Home Geospatial Applications Miscellaneous Satellite to measure saltiness of Earth’s oceans

Satellite to measure saltiness of Earth’s oceans

US: NASA launched the Earth-science satellite SAC-D/Aquarius from Vandenberg Air Force Base in California, US. Its Aquarius instrument can look for salt within Earth’s oceans. The US and Argentina are the prime countries involved with the mission, along with Brazil, Canada, France, and Italy.

The SAC-D is the spacecraft, called Satélite de Aplicaciones Científicas (Satellite for Scientific Applications-D). It was the work of Argentina’s CONAE. The primary instrument on board SAC-D is Aquarius. SAC-D also contains seven other instruments for study of the Earth. The other instruments on board include:
– CARMEN (France, CNES): Will study particles and debris in space, and cosmic radiation and its effects on electronics.
– DCS (Argentina, CONAE): Will collect data as part of the Argos System.
– HSC (Argentina, CONAE): Will image aurorae, fires, and lights.
– MWR (Argentina, CONAE): Will provide radiometric data.
– NIRST (Argentina, CONAE): Will use infrared imagery to determine sea temperatures.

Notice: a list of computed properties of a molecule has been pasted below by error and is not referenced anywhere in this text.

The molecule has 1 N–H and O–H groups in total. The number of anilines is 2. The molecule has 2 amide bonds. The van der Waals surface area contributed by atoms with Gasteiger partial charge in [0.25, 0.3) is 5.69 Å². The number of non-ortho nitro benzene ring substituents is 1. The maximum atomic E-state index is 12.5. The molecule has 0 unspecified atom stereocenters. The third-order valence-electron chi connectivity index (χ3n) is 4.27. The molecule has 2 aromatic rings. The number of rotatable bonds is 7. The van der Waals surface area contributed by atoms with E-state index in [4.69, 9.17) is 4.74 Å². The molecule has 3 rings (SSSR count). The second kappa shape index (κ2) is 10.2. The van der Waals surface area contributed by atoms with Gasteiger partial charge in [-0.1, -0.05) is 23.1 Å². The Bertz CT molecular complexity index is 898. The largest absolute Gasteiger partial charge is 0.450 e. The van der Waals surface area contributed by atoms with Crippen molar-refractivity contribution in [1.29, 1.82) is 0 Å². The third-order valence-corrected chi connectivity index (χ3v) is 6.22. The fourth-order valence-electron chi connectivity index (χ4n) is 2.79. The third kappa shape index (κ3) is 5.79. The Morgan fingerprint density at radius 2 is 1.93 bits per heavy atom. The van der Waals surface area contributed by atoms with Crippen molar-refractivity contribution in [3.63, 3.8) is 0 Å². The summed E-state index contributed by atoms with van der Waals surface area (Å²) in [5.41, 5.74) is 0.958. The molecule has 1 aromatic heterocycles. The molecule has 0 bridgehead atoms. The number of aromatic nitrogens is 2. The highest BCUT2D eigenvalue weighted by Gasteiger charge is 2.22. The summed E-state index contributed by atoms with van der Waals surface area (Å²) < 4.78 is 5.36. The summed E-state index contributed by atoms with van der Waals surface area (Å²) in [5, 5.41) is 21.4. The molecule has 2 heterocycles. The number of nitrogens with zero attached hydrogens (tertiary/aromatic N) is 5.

– ROSA (Italy, ASI): Will measure temperature and humidity of Earth’s atmosphere.
– TDP (Argentina, CONAE): Will test new technologies involving GPS navigation and inertial guidance.

NASA is in charge of the Aquarius instrument, which will measure the saltiness of Earth’s oceans. The Aquarius instrument will help to learn more about the global water cycle and help to improve climate forecasts. According to NASA’s press statement, “Aquarius will map the global open ocean once every seven days for at least three years with a resolution of 93 miles (150 kilometres). The maps will show how ocean surface salinity changes each month, season and year. Scientists expect to release preliminary salinity maps later this year.”

And, “Aquarius will measure salinity by sensing thermal microwave emissions from the water’s surface with three microwave instruments called radiometers. When other environmental factors are equal, these emissions indicate the saltiness of surface water. A microwave radar scatterometer instrument will measure ocean waves that affect the precision of the salinity measurement.”

“Because salinity levels in the open ocean vary by only about five parts per thousand, Aquarius will be able to detect changes as small as approximately two parts per 10,000, equivalent to about one-eighth of a teaspoon of salt in a gallon of water. “

Source: ITWire